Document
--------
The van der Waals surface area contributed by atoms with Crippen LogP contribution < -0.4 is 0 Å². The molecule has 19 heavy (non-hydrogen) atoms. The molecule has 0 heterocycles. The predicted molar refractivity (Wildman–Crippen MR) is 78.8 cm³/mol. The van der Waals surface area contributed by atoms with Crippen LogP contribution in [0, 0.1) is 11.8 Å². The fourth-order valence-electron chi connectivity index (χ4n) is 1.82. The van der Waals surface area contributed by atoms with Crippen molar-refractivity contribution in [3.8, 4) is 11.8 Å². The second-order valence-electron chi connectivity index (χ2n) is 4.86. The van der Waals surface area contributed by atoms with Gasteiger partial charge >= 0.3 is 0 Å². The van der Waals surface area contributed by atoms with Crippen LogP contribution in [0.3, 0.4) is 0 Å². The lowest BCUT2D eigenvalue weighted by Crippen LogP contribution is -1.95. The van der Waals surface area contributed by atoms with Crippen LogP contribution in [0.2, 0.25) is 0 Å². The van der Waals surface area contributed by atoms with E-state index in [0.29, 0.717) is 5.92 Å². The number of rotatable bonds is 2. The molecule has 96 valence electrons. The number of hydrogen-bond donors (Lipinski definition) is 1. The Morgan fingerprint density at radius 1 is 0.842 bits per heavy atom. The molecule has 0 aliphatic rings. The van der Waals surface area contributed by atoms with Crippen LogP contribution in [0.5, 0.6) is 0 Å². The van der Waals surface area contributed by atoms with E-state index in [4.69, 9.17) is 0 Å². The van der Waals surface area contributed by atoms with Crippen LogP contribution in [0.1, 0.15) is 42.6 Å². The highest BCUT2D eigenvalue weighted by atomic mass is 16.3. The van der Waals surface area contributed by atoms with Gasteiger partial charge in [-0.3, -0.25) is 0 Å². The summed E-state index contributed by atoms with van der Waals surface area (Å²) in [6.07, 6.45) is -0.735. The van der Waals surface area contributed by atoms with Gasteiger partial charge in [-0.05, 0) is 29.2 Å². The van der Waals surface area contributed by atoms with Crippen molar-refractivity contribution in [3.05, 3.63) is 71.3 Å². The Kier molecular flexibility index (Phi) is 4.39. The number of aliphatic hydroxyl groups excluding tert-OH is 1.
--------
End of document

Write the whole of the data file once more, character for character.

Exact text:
The van der Waals surface area contributed by atoms with Crippen LogP contribution < -0.4 is 0 Å². The molecule has 19 heavy (non-hydrogen) atoms. The molecule has 0 heterocycles. The predicted molar refractivity (Wildman–Crippen MR) is 78.8 cm³/mol. The van der Waals surface area contributed by atoms with Crippen LogP contribution in [0, 0.1) is 11.8 Å². The fourth-order valence-electron chi connectivity index (χ4n) is 1.82. The van der Waals surface area contributed by atoms with Crippen molar-refractivity contribution in [3.8, 4) is 11.8 Å². The second-order valence-electron chi connectivity index (χ2n) is 4.86. The van der Waals surface area contributed by atoms with Gasteiger partial charge >= 0.3 is 0 Å². The van der Waals surface area contributed by atoms with Crippen LogP contribution in [0.3, 0.4) is 0 Å². The lowest BCUT2D eigenvalue weighted by Crippen LogP contribution is -1.95. The van der Waals surface area contributed by atoms with Crippen LogP contribution in [0.2, 0.25) is 0 Å². The van der Waals surface area contributed by atoms with E-state index in [0.29, 0.717) is 5.92 Å². The number of rotatable bonds is 2. The molecule has 96 valence electrons. The number of hydrogen-bond donors (Lipinski definition) is 1. The Morgan fingerprint density at radius 1 is 0.842 bits per heavy atom. The molecule has 0 aliphatic rings. The van der Waals surface area contributed by atoms with Crippen LogP contribution in [0.5, 0.6) is 0 Å². The van der Waals surface area contributed by atoms with E-state index in [4.69, 9.17) is 0 Å². The van der Waals surface area contributed by atoms with Crippen LogP contribution in [0.1, 0.15) is 42.6 Å². The highest BCUT2D eigenvalue weighted by atomic mass is 16.3. The van der Waals surface area contributed by atoms with Gasteiger partial charge in [-0.3, -0.25) is 0 Å². The summed E-state index contributed by atoms with van der Waals surface area (Å²) in [6.07, 6.45) is -0.735. The van der Waals surface area contributed by atoms with Gasteiger partial charge in [-0.05, 0) is 29.2 Å². The van der Waals surface area contributed by atoms with Crippen molar-refractivity contribution in [3.05, 3.63) is 71.3 Å². The Kier molecular flexibility index (Phi) is 4.39. The number of aliphatic hydroxyl groups excluding tert-OH is 1.